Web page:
Source: UN Women Between 1993 and 2005, the civil war in Burundi cost approximately 300,000 lives and left hundreds of thousands displaced. In 2015, strife erupted once again.
The conflict stirs up painful memories for 59-year-old Rose Nyandwi. In 1972, she dropped out of school after her father was killed. Decades later, in 1993, she lost her husband during the Civil War. But she did not let loss consume her.
The widowed mother of eight children managed to restore balance, a sense of purpose and a feeling of belonging to her community through her work with women’s organizations. Today, Ms. Nyandwi is a mediator in the southern province of Makamba with the Women Network for Peace and Dialogue. Since January 2015, with funding from the UN Peacebuilding Fund, the UN Women-supported network has worked hand-in-hand with national authorities and civil society organizations and communities to prevent violence and conflict.
“Victims of conflict trust us to solve their problems in an effective and respectful manner,” said Ms. Nyandwi. “Our strategy is to build partnerships … to avoid the community thinking we are acting on our own.”
The network consists of 534 mediators working across all municipalities in Burundi (129 in total).
By their count, women mediators have addressed over 5,000 conflicts at the local level in 2015. They also initiated dialogues in 17 provinces with political actors, security forces and civil society.
This network was developed in light of the ongoing need for reconciliation, post-civil war. Recently, in the lead-up to the 2015 elections, the incumbent President’s run for a third term—a move contested as unconstitutional by the opposition—sparked a new political and security crisis. Since late April 2015, tensions between the Government and opposition have led to sporadic violence between security forces and protesters in the capital, Bujumbura. This has made the work of women mediators all the more crucial.
The UN High Commissioner for Human Rights recently raised alarm bells over “new and extremely disturbing patterns of human rights violations”. More than 230,000 people have left the country in the last year. Despite calls for internationally mediated dialogue between the Government and the opposition, there has been little progress.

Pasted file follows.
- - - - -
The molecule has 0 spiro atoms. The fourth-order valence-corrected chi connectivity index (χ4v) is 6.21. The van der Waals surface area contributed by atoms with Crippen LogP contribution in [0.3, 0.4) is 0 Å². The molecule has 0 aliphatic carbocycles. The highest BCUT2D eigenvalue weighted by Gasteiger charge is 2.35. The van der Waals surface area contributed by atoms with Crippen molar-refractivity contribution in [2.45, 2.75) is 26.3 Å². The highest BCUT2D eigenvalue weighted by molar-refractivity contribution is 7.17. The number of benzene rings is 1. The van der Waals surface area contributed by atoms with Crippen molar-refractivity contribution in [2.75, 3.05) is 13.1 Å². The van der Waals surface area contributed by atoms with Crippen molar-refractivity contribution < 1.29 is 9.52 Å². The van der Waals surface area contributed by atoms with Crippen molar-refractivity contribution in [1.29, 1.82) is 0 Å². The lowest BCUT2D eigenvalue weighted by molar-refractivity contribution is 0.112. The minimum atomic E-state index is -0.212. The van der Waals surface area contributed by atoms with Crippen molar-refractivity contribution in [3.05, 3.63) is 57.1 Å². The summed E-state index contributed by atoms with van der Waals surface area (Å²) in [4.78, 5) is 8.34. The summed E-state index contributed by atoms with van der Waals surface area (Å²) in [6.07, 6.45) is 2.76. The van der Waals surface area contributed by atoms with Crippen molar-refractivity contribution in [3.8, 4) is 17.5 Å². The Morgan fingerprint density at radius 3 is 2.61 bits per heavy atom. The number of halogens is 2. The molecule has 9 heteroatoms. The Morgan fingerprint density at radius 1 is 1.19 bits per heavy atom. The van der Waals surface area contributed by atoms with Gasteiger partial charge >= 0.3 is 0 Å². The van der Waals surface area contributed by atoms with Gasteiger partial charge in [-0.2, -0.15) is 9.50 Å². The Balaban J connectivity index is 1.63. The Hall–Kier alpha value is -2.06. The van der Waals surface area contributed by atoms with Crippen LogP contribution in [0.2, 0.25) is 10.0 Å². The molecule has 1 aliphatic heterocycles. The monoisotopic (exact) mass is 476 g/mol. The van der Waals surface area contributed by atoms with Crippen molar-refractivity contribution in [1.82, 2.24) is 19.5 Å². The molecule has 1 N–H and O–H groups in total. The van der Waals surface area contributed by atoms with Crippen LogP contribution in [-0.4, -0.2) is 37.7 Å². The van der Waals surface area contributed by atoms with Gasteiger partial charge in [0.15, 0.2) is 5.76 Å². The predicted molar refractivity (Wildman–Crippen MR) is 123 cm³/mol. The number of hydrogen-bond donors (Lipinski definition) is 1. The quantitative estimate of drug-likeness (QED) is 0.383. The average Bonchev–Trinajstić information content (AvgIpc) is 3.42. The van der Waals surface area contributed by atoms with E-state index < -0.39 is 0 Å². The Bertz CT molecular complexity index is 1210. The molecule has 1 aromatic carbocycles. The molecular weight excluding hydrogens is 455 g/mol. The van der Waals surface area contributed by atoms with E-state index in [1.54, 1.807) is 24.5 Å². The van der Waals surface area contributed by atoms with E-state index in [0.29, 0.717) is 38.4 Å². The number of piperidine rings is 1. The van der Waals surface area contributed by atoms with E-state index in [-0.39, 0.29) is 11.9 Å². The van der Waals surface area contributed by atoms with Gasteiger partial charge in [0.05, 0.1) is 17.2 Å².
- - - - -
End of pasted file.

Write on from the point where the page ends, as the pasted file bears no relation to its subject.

In this tense political context, women mediators have been tackling familial, social and land-related conflicts at the community level, which can easily be politicized and risk destabilizing communities. They have gained the confidence and practical know-how to tackle political and electoral conflicts and increasingly dealt with sensitive issues. The women diffuse tensions, for example, by mediating between security forces and protesters, and advocate for the release of demonstrators and political prisoners.
The mediators promote non-violence and dialogue, and counter rumours and exaggerated fears with verifiable information. This prevents widespread panic, heightened in Burundi since independent media outlets were shut down in May 2015.
For instance, at the beginning of the recent crisis, Ms. Nyandwi travelled across municipalities to raise awareness and dispel unreliable rumours—such as mass arms distribution or orchestrated plans to kill civilians.
“We have done a lot to convince youth not to use violence against security forces,” said 50-year-old Jocelyne Ndayirorere, a tireless and long-time community leader. “They’ve understood our message and today they thank us for our advice. Good relationships between security forces and youth have been maintained.” She says dialogue for peace “has to start within the household, then spread to the community level, then the national level.”
Women mediators like her and Ms. Nyandwi—who worked for an association confronting gender-based violence—were chosen for their previous experience in conflict prevention and resolution and have been further trained by UN Women.
“When a case is brought to us, all the mediators of the municipality gather to understand and advise the victim and help the victim file a case in court,” said Ms. Nyandwi.
Most victims who turn to them for help are women. They report feeling that women mediators will understand them better than traditional figures of conflict-resolution, who are mainly men. These men are now calling upon women mediators to assist them in solving a conflict.
At the same time, Ms. Nyandwi says not all men support their work: “Some people—including perpetrators of violence—see us as [handling] issues that do not concern us.” But she says this is slowly changing.
“As the crisis in Burundi protracts, it is crucial to continue strengthening the capacities and keep supporting women mediators and all stakeholders committed to peace,” says UN Women Representative in Burundi, Jeremie Delage. “Women play a lead role in early warning and conflict prevention. Women are at the core of conflict resolution.”
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